Case Brought by Jamal Khashoggi’s Widow Dismissed
October 30, 2023
Hanan Elatr Khashoggi sued Israeli spyware companies in connection with the death of her husband, journalist Jamal Khashoggi. A critic of the Saudi government, Khashoggi was killed in Istanbul, Turkey at the Saudi Arabian consulate. Last year, Judge John Bates (D.D.C.) dismissed a civil suit against Saudi Crown Prince Mohammed bin Salman on grounds of head of state immunity.
In her complaint, Ms. Khashoggi alleged that her phones were infiltrated by products designed, sold, and maintained by NSO Group Technologies Limited (“NSO Group”) and Q Cyber Technologies Limited (“Q Cyber”) (together “defendants” or “NSO Group”). Saudi Arabia and the United Arab Emirates (“UAE”) allegedly used defendants’ spyware to get information from the plaintiff’s phones. That information was used to track and eventually kill her husband. NSO group moved to dismiss based on foreign sovereign immunity, lack of personal jurisdiction, the act of state doctrine, forum non conveniens, extraterritorial application of state law, and failure to state a claim. Judge Leonie Brinkema (E.D. Va.) rejected NSO’s immunity argument, dismissed the case for lack of personal jurisdiction, and did not reach NSO’s other arguments.
NSO argued it enjoyed “derivative foreign sovereign immunity” because it was engaged in work on behalf of Saudi Arabia and the UAE. Those foreign states would be immune from suit under the Foreign Sovereign Immunities Act (FSIA), NSO argued, so it too should be entitled to immunity when it performed work on their behalf. The argument is based on a case from the Fourth Circuit holding that private U.S. contractor could claim immunity from suit for work on behalf of a foreign government. Whatever the merits of the reasoning with respect to a U.S. company – and it does not seem very convincing – Judge Brinkema concluded that the holding should not be extended to protect foreign private companies working on behalf of foreign governments. As the court correctly reasoned, the FSIA governs all foreign sovereign immunity claims raised by private entities, and NSO does not qualify as an organ (or an agency or instrumentality) of Saudi Arabia under the FSIA.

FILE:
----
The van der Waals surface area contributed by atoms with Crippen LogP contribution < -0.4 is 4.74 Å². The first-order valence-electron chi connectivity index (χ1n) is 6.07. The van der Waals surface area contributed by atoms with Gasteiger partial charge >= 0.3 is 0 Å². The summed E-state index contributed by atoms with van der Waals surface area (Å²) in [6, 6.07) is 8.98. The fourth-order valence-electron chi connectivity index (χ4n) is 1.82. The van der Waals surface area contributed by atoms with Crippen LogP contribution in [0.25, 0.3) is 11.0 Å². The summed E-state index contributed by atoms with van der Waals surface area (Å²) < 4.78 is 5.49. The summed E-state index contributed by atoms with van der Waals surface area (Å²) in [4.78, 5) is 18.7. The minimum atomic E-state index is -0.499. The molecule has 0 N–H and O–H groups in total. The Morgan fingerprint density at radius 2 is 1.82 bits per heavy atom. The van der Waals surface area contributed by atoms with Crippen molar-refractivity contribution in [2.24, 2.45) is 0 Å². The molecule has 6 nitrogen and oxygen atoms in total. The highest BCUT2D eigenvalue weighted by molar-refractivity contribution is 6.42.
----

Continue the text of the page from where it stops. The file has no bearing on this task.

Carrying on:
NSO’s argument may sound familiar. As covered on TLB, it advanced a very similar argument before the Ninth Circuit in WhatsApp Inc. v. NSO Group Techs. Ltd., a case cited by Judge Brinkema. NSO argued in What’s App that it was entitled to common law immunity as a foreign official. The Ninth Circuit reasoned convincingly that corporations are not entitled to foreign official immunity. The Supreme Court denied cert in What’s App earlier this year.
The court applied a three-part test to decide whether it had personal jurisdiction over the defendants: “(1) the extent to which the defendant purposefully availed itself of the privilege of conducting activities in the State; (2) whether the plaintiffs’ claims arise out of those activities directed at the State; and (3) whether the exercise of personal jurisdiction would be constitutionally reasonable.” The complaint alleged that the NSO Group “intentionally target[ed]” the plaintiff’s “devices in Virginia.” The intentional targeting of the plaintiff and her property in the forum state should satisfy this part of the test (in my view), but the factual allegations in this case had two problems. First, they did not include specific allegations about “how long and where plaintiff had been living in the district.” Thus the district court reasoned that the wrongful conduct by the defendants might have occurred when the plaintiff was overseas.